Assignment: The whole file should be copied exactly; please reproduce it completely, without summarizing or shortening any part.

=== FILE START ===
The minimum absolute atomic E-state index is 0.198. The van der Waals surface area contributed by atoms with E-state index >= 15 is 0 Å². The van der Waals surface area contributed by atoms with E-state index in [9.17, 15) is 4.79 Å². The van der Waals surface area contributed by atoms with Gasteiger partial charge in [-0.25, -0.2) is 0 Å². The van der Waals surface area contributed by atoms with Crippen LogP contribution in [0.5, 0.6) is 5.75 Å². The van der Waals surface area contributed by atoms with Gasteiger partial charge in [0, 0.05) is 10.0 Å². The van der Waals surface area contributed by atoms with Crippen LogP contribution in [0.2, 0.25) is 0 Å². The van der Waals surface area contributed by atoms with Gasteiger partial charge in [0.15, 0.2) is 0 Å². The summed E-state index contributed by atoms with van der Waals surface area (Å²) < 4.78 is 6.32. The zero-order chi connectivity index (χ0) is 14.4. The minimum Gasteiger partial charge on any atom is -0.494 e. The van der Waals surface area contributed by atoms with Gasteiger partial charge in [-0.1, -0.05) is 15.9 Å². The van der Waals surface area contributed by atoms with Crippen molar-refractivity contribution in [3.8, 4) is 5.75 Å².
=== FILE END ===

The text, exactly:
The minimum absolute atomic E-state index is 0.198. The van der Waals surface area contributed by atoms with E-state index >= 15 is 0 Å². The van der Waals surface area contributed by atoms with E-state index in [9.17, 15) is 4.79 Å². The van der Waals surface area contributed by atoms with Gasteiger partial charge in [-0.25, -0.2) is 0 Å². The van der Waals surface area contributed by atoms with Crippen LogP contribution in [0.5, 0.6) is 5.75 Å². The van der Waals surface area contributed by atoms with Gasteiger partial charge in [0, 0.05) is 10.0 Å². The van der Waals surface area contributed by atoms with Crippen LogP contribution in [0.2, 0.25) is 0 Å². The van der Waals surface area contributed by atoms with Gasteiger partial charge in [0.15, 0.2) is 0 Å². The summed E-state index contributed by atoms with van der Waals surface area (Å²) < 4.78 is 6.32. The zero-order chi connectivity index (χ0) is 14.4. The minimum Gasteiger partial charge on any atom is -0.494 e. The van der Waals surface area contributed by atoms with Gasteiger partial charge in [-0.1, -0.05) is 15.9 Å². The van der Waals surface area contributed by atoms with Crippen molar-refractivity contribution in [3.8, 4) is 5.75 Å².